A rendering depicting an older AC-130U Spooky gunship, all of which have now been retired, firing a laser weapon in addition to its guns. USAF

“Our intent with [the airborne high-energy laser] right now is to continue and finish the demonstration for [the Office of the Secretary of Defense], and we will see if we are able to actually pick it up as a weapon system,” a second anonymous Air Force official told Defense News. “Right now, it doesn’t look like we might. We just don’t know; the decision has not been made yet. But in short, the laser can’t go in where the 105[mm cannon] is.”

Regardless, a high-energy laser wouldn’t be the kind of stand-off strike weapon that AFSOC appears more interested in adding to the AC-130J’s arsenal now.

AFSOC has expressed interest in arming the AC-130Js with small form-factor cruise missiles, possibly able to fit inside CLTs and be launched from the rear ramp, for an added stand-off punch. There have been demonstrations in the past showing that CLT launchers can be used to deploy small drones in mid-air.

The possibility of AC-130Js being used in the future as drone swarm motherships could open up interesting possibilities. The Ghostriders have an extremely capable self-defense and threat awareness suite, advanced communications, and are operate regularly at low altitudes. These traits could allow them to fly right to the edge of highly contested airspace and unleash a horde of drones that would fly forward into more dangerous areas.


This networked swarm could include various types of uncrewed aircraft, including loitering munitions, also known as kamikaze drones, and types configured in other ways, including as airborne sensor nodes or electronic warfare jammers. The entire group could then help search for targets for stand-off strikes, scramble enemy radars to protect friendly forces, and even directly launch kinetic attacks on any threats that might pop up, among other tasks.

The value of this kind of capability is something The War Zone has previously explored in detail in the context of potentially turning the P-8 Poseidon maritime patrol plane into a multi-role ‘arsenal ship.’ Separately, U.S. military wargames, as well as independent ones carried out under its auspices, routinely show the game-changing potential of swarms with hundreds or even thousands of individual drones, especially in the context of a potential clash with China over Taiwan.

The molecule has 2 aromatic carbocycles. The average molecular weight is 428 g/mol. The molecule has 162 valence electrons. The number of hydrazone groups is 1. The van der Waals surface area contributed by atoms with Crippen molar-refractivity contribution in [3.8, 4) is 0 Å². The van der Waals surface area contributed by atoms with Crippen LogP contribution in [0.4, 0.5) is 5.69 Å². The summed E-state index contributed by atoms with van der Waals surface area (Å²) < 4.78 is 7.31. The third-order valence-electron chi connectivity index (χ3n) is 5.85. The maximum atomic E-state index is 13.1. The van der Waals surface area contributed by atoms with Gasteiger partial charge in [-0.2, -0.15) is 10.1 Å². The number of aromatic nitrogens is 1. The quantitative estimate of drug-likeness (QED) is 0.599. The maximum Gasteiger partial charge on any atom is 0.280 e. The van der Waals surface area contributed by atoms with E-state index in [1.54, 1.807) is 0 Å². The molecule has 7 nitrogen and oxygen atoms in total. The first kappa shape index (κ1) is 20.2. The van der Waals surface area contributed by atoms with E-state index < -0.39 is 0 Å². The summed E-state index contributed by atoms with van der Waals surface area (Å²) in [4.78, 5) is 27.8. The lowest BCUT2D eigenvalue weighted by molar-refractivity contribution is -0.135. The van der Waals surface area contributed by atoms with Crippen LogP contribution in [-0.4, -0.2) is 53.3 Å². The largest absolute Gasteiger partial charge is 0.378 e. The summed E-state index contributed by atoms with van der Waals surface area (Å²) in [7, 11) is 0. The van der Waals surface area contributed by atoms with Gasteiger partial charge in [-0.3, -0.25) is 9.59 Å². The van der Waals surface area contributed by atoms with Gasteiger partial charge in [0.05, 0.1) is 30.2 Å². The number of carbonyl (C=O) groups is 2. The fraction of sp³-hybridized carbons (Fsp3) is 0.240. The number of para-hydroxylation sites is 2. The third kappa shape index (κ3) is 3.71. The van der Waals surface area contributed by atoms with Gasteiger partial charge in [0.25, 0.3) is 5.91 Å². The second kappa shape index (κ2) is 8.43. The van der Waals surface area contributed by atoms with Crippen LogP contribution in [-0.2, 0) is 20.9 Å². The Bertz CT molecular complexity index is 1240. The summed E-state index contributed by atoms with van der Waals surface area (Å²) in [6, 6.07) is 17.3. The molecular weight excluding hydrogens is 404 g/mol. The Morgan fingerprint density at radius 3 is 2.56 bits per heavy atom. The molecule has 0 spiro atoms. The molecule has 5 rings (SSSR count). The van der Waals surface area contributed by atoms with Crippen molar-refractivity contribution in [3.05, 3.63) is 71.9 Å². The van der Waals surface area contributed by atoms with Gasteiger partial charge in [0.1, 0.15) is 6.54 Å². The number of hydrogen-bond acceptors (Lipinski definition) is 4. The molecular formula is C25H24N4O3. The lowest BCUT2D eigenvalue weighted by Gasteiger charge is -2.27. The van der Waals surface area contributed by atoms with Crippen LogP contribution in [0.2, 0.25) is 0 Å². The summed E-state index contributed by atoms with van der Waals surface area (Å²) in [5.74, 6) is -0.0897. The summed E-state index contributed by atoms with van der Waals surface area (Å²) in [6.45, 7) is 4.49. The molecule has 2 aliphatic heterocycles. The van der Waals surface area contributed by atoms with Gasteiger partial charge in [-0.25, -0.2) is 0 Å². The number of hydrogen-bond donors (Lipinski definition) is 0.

Depending on what the rear cargo bay of the AC-130J looks like after the removal of the 105mm howitzer, there is a question about whether the Rapid Dragon palletized munitions system could be used with these aircraft. Rapid Dragon has been tested on AFSOC MC-130 and EC-130 aircraft already as a means to quickly turn those aircraft into launch platforms for AGM-158 Joint Air-to-Surface Standoff Missile (JASSM) series cruise missiles and other munitions. Rapid Dragon has also been tested in combination with Air Force C-17 cargo aircraft.

Earlier this year, U.S. Special Operations Command (SOCOM) announced plans to test an AC-130J with a new active electronically-scanned array radar, which could increase the aircraft’s organic ability to find and engage targets at stand-off distance. Ghostrider crews could also use targeting information provided by offboard sources.

“What does the future fight look like?” the first anonymous Air Force official Defense News spoke to said. “Do we need the 105[mm cannon]? … We don’t want to pigeonhole ourselves in strictly special operations. That’s where our expertise lies, [but] we also want to expand capabilities and offer something up to the joint force as well.”


At the same time, there can only be questions about whether the option of using the relatively small and niche fleet of AC-130Js for things like helping to launch mass cruise missile strikes makes sense. Even in a future large-scale high-end conflict, Ghostriders could still be called upon to perform their existing core missions in various contexts. Similar questions have arisen regarding the use of the Rapid Dragon palletized munitions system on existing airlifters, which would be heavily tasked to perform their primary mission sets in any fight against China or another major adversary.

In many ways, the debate that looks to be shaping up within the Air Force around the AC-130J’s gun armament feels more about the future of the Ghostriders in general. There are regular reports, including from The War Zone, about the U.S. special operations forces community having to do significant soul-searching after two decades of near-constant counter-terrorism missions around the world with the focus having now shifted to preparing for potential future high-end fights.

In the end, whether or not the AC-130Js keep their 105mm howitzers remains to be seen. Whatever decision the Air Force makes could have broader ramifications for the future of the Ghostriders.

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Joseph Trevithick

Deputy Editor

Joseph has been a member of The War Zone team since early 2017. Prior to that, he was an Associate Editor at War Is Boring, and his byline has appeared in other publications, including Small Arms Review, Small Arms Defense Journal, Reuters, We Are the Mighty, and Task & Purpose.